Instead, let’s assume for a moment that what he said is true within broad outlines: Obama invested in green energy, in green companies, didn’t (yet) greenlight Keystone XL or drilling in Alaska, and so on.

That these allegations are considered attacks is astounding – and a depressing comment on the political climate of climate change.

Mitt, you just said “this deficit could crush the future generations,” so I know you understand that actions we take today can impact future generations. I know the deficit you’re worried about consists of actual, tangible, real money that you can hold in your hands and stick into your suit jacket.

But I also know you’re a smart guy. You went to Harvard Business School and also some second-rate affiliated law school. I think you’re capable of transferring your concern from strictly literal dollars and cents into other, more abstract types of debt – ones that stand to crush future generations in ways every bit as real as, if not more than, the kind of debt you’re used to.

I know this post is titled ‘cognitive dissonance’, but I don’t think Romney is incapable of understanding climate change. In fact, I’m fairly certain he does understand. But I also suspect that he just doesn’t care.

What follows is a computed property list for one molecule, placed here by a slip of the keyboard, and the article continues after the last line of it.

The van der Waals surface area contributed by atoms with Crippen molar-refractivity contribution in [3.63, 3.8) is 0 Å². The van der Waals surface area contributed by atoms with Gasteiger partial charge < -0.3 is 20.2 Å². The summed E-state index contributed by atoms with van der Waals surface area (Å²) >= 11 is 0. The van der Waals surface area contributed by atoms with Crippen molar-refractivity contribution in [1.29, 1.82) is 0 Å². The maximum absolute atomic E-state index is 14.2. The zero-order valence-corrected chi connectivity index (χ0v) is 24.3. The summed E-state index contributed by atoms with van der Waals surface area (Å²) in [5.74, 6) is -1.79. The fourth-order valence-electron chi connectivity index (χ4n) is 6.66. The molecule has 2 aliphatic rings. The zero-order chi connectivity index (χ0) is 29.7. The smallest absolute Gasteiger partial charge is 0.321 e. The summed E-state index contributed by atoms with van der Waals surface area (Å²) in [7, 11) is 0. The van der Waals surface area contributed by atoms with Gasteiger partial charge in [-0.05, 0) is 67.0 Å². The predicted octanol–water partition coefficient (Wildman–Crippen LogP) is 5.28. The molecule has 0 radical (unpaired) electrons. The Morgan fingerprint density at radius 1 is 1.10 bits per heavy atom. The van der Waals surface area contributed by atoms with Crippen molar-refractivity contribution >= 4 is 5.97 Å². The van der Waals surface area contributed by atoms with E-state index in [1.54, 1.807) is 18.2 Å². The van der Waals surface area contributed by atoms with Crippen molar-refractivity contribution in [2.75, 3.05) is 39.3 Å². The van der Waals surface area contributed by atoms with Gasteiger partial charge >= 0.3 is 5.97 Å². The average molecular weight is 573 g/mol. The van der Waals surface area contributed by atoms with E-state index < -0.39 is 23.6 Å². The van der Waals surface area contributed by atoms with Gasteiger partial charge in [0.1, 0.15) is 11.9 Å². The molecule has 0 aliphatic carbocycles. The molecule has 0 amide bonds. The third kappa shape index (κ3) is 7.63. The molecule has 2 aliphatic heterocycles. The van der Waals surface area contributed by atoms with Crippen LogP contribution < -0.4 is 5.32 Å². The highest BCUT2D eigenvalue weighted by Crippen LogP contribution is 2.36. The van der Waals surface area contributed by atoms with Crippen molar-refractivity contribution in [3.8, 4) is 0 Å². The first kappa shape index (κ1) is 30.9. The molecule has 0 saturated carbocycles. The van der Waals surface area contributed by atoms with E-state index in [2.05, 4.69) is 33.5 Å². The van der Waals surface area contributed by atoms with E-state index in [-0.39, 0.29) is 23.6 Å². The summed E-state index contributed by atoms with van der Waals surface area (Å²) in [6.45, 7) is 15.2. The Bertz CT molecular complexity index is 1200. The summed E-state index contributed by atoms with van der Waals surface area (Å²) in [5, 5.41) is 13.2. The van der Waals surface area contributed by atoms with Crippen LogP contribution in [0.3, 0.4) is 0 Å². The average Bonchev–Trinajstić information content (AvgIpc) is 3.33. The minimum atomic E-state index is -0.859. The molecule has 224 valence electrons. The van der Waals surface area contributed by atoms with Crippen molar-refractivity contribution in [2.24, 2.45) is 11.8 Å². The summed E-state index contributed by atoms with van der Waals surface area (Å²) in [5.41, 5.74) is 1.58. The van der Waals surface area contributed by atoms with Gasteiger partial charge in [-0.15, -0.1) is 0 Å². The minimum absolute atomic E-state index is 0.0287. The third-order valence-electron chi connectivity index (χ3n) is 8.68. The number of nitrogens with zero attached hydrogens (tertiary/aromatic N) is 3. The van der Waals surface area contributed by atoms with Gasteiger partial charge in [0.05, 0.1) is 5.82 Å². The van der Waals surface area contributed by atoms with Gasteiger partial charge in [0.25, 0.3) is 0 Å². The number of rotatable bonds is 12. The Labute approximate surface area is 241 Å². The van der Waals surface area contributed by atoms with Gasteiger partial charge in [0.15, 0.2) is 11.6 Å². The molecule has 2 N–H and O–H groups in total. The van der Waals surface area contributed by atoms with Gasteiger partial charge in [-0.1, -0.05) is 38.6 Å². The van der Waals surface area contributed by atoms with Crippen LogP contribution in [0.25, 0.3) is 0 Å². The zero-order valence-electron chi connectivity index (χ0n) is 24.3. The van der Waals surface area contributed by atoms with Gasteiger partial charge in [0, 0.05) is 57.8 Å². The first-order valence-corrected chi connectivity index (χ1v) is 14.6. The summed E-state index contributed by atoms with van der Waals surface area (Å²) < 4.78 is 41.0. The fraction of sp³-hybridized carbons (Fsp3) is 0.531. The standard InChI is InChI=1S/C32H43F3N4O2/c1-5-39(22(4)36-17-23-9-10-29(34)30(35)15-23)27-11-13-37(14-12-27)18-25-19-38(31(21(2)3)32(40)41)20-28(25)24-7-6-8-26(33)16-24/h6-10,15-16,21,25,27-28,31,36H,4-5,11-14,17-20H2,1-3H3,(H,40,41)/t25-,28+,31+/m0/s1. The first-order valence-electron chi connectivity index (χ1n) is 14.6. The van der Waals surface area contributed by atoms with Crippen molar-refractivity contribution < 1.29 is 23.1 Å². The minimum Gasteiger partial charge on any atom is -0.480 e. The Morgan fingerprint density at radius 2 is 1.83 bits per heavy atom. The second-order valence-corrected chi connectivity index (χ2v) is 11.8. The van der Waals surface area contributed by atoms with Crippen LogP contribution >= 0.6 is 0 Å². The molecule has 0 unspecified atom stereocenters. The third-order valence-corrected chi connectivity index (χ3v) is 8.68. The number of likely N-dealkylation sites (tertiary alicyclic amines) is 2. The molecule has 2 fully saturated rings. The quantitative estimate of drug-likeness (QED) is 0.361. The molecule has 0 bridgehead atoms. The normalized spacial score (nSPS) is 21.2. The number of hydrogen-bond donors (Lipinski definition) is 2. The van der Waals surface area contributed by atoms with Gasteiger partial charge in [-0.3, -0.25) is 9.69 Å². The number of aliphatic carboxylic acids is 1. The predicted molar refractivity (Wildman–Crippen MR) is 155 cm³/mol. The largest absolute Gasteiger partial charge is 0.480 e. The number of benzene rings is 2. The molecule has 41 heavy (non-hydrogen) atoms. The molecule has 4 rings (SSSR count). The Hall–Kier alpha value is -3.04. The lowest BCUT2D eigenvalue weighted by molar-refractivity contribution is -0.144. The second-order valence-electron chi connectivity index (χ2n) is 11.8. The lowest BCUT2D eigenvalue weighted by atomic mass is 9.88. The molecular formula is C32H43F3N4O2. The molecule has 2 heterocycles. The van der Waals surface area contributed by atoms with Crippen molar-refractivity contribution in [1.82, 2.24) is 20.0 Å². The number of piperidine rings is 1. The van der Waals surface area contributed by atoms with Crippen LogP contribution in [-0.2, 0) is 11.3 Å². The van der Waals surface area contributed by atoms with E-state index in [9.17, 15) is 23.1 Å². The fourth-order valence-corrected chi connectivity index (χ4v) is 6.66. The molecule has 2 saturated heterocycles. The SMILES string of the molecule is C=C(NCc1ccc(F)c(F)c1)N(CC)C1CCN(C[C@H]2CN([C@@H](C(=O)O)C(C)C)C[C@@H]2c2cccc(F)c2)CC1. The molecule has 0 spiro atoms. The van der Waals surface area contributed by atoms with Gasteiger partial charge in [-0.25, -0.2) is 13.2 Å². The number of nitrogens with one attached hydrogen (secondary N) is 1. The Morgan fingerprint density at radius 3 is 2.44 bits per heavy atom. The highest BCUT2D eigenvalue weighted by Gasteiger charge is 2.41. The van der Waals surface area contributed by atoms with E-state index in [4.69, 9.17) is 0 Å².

It used to be that – broadly speaking – both Democrats and Republicans agreed climate change was an issue, and simply disagreed over how to address it. But when Democrats threatened to actually do something (adopt the free-market cap-and-trade solution originally favored by Republicans) the disagreement shifted to whether there was any issue worth addressing in the first place. You can’t agree on a solution if you don’t agree there is a problem. Don’t want a solution? Deny the problem.

And Romney isn’t helping. Just over a month ago, he told Meet the Press:

The reason I’m in this race is to help people. I’m not in this race to slow the rise of the oceans or to heal the planet. I’m in this race to help the American people.

Nevermind that the American people live on the planet, and are surrounded by the ocean.

In high school, I was asked to represent President Bush in a mock school-wide Presidential debate. I included the following line as a sort of depressing joke:

President Bush is not as concerned with the environment as he is with your economic well-being because you are a human, not a tree.

Eight years later, the Republican party still forces its candidate to toe that line.

No, Obama hasn’t done much for the environment. He pushed Obamacare over climate change, and now rarely mentions it. He’s established few national monuments, is likely to approve Keystone XL, and has generally done his best to shy away from any big issues.

But running in place is preferable to going backwards. Or, in a metaphor that may one day become all too real in Mitt Romney’s America (what with rising sea levels and all that): treading water is preferable to drowning.